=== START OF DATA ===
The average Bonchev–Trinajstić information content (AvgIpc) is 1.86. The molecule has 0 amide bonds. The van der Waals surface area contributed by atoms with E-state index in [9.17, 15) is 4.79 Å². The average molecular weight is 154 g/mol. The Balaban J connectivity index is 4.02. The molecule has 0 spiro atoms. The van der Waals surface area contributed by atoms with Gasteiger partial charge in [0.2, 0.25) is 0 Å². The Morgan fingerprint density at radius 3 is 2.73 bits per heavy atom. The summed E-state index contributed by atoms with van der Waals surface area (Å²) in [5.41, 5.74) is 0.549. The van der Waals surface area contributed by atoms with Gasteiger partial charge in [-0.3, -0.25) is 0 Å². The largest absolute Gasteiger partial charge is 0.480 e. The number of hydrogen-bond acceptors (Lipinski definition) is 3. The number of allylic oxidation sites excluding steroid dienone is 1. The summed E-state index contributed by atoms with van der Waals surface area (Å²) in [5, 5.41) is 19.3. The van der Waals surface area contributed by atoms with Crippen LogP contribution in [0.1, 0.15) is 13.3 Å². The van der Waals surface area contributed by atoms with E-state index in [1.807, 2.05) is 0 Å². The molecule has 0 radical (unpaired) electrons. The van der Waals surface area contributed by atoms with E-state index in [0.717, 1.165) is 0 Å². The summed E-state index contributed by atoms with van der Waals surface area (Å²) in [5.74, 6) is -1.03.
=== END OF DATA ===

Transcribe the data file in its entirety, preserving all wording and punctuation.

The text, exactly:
The average Bonchev–Trinajstić information content (AvgIpc) is 1.86. The molecule has 0 amide bonds. The van der Waals surface area contributed by atoms with E-state index in [9.17, 15) is 4.79 Å². The average molecular weight is 154 g/mol. The Balaban J connectivity index is 4.02. The molecule has 0 spiro atoms. The van der Waals surface area contributed by atoms with Gasteiger partial charge in [0.2, 0.25) is 0 Å². The Morgan fingerprint density at radius 3 is 2.73 bits per heavy atom. The summed E-state index contributed by atoms with van der Waals surface area (Å²) in [5.41, 5.74) is 0.549. The van der Waals surface area contributed by atoms with Gasteiger partial charge in [-0.3, -0.25) is 0 Å². The largest absolute Gasteiger partial charge is 0.480 e. The number of hydrogen-bond acceptors (Lipinski definition) is 3. The number of allylic oxidation sites excluding steroid dienone is 1. The summed E-state index contributed by atoms with van der Waals surface area (Å²) in [5, 5.41) is 19.3. The van der Waals surface area contributed by atoms with Crippen LogP contribution in [0.1, 0.15) is 13.3 Å². The van der Waals surface area contributed by atoms with E-state index in [1.807, 2.05) is 0 Å². The molecule has 0 radical (unpaired) electrons. The van der Waals surface area contributed by atoms with E-state index in [0.717, 1.165) is 0 Å². The summed E-state index contributed by atoms with van der Waals surface area (Å²) in [5.74, 6) is -1.03.